Pakistan is to fully privatise Haj operations if a pilot project currently underway succeeds, news reports said on Tuesday.
Religious Affairs Minister Ijazul Haq told the National Assembly that Haj operations would be fully privatised if a scheme to involve more private operators in the process worked successfully.
The minister was quoted as saying by the media that he could not lay down a timeframe for the total privatisation of Haj operations. Haq is the son of former military dictator General Zia-ul-Haq.
In 2005, the government had permitted the pilgrimage through private operators with the aim of gradually phasing out its role in providing ticketing, boarding and lodging facilities to pilgrims.
This followed a directive from Saudi Arabia that countries that send pilgrims should fully privatise Haj operations.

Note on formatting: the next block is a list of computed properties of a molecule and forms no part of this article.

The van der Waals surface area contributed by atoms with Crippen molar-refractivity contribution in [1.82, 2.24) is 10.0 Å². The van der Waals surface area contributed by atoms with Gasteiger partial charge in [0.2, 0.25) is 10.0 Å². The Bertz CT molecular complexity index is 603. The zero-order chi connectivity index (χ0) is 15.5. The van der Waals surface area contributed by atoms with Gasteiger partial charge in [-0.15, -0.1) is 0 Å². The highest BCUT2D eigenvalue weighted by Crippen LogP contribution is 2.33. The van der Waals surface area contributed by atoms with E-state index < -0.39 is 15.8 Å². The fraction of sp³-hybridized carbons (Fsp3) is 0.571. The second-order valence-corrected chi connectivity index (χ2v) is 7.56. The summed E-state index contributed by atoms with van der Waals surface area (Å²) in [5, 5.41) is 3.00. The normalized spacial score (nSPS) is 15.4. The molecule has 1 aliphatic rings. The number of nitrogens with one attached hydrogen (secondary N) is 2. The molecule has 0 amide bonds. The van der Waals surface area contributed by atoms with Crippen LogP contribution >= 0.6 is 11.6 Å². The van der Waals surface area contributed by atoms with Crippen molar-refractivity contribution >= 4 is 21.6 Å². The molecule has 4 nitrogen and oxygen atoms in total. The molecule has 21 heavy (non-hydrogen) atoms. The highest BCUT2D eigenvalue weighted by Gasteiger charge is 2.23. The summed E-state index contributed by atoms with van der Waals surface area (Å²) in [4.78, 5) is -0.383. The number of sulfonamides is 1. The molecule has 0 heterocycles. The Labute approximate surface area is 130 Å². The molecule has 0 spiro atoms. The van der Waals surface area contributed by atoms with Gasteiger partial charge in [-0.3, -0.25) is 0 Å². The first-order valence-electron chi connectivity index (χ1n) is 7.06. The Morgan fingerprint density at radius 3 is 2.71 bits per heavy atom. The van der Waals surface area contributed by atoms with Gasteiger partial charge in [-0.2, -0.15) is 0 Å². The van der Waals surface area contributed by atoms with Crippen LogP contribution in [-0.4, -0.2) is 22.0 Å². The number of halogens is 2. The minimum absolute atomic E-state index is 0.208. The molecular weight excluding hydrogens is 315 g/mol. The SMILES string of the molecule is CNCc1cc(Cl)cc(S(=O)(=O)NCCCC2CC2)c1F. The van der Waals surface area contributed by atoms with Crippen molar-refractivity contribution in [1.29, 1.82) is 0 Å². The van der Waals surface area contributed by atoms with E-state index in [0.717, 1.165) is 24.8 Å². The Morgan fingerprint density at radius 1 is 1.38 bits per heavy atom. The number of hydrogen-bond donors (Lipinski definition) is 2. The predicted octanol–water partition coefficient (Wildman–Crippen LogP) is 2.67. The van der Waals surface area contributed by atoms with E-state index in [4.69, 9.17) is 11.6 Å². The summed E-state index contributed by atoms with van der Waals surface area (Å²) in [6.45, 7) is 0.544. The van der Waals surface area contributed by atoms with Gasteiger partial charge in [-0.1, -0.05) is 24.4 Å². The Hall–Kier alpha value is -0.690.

In the first phase, the Pakistan government allocated about one third of pilgrims to private organisers in 2005. This was raised to 60,000 for Haj 2006 and to 77,000 - about 50 per cent of the total pilgrims - for Haj 2006.
Replying to a question, the minister said the authorities were investigating reports that 717 Afghan nationals had performed Haj 2006 on Pakistani passports.
Necessary action would be taken against people found involved in the malpractice after receiving a final report, he said, adding that 14 Haj group organisers were involved in the case.
The minister also rejected the charge that all Haj operators were involved in malpractices and said the bonds of 400 of the 544 Haj operators had been returned.
According to Haq, Saudi Arabia had also asked for the streamlining of Umra operation on the pattern of Haj to prevent illegal immigration into the kingdom.
Two years ago, over 100,000 Pakistanis who went to perform Umra did not come back, but the number came down to 52,000 last year and further dropped to 42,000 this year, the minister said.
Haq said his ministry was in the process of framing a new Umra policy in close consultation with the interior and tourism ministries.